In October 2011, Duluth city leaders, downtown businesses, and community organizations joined together to convene a mid-course review of progress in achieving the guiding principles and recommendations from its 2005 charrette. The review was sponsored by the City of Duluth, Duluth Local Initiatives Support Corporation (Duluth LISC), the Greater Downtown Council, and the University of Miami School of Architecture.

The 2005 Duluth Charrette Principles
1. Boost Duluth
2. Evoke a sense of place
3. Foster public safety
4. Preserve and enhance heritage resources
5. Invest in the public realm
6. Establish and restore the unique urban ecology of the city’s neighborhoods, districts, corridors, and downtown
7. Calm traffic and improve connectivity
8. Broaden the mix of uses
9. Expand housing opportunities for people from all walks of life to live downtown
10. Improve the regulatory framework

What impressed me was the quantity of people involved in this visioning process, as well as the caliber. Young people may not realize that the population here was once nearly 50,000 more than it is today. This was a steel mill town, major port in the industrial age as well as for the breadbasket of the nation. As the rust belt rusted, Duluth began to reconfigure its image, a process that has culminated in a document full of noteworthy recommendations.

Specific actions to pursue

 Arts and Economic Development – Treat the arts (visual and performance) as a retail and entertainment anchor; create additional places where artists can live and work, and in the process, liven up the street. Cluster arts and synergistic residences, retail and educational facilities in nodes to maximize the economic spinoff, and “Duluth is sometimes called the ‘San Francisco of the Midwest’ because of its dramatic topography, proximity to Lake Superior, and abundance of historic architecture in its downtown and surrounding neighborhoods. This, combined with its location in the northern alpine wilderness, gives it a distinctive character among small U.S. cities. The charrette team was inspired by Duluth’s stunning geographic setting juxtaposed with the traditional urban fabric imposed on the landscape.”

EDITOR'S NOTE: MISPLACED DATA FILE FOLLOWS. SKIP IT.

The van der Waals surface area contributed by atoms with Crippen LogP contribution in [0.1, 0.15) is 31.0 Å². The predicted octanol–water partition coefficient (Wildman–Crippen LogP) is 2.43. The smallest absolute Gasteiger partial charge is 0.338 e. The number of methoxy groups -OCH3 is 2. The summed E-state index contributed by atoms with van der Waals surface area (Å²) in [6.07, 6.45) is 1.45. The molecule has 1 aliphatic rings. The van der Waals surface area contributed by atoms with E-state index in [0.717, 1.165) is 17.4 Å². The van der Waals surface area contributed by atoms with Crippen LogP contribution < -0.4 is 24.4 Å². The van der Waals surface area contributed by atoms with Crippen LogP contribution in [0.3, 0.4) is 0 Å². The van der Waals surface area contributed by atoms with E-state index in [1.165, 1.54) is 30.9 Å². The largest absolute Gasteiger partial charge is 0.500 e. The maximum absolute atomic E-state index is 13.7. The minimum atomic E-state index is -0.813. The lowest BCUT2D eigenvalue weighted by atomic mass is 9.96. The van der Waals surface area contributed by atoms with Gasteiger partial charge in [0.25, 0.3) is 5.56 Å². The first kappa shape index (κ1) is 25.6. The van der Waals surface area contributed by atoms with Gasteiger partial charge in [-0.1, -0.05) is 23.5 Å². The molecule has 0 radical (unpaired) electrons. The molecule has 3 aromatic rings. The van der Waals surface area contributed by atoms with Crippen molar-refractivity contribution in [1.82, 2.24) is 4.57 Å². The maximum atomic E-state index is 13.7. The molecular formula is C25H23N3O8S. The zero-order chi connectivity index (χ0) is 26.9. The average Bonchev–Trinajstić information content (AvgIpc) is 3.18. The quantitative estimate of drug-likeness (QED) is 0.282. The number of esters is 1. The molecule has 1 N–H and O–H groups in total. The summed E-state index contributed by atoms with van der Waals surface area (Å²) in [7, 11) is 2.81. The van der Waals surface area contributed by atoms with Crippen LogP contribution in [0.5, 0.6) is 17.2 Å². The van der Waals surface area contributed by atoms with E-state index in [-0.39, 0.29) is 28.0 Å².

 Housing – Duluth has benefitted from strong public, private, and non-profit sector partners led by LISC that have helped stabilize and diversify housing options within the downtown for a wide variety of household types and income levels. The panel advocates maintaining a strong commitment to expanding downtown housing opportunities, including the addition of more market-rate housing and getting the word out about the fun and sophisticated living options in and near the downtown. Duluth’s economic and downtown development groups all need to help tell the story in addition to investing in making the Duluth Creative Corridor work even better as a regional economic engine.

The city and its partners should set quantifiable goals, provide the incentives to achieve them, and document successes.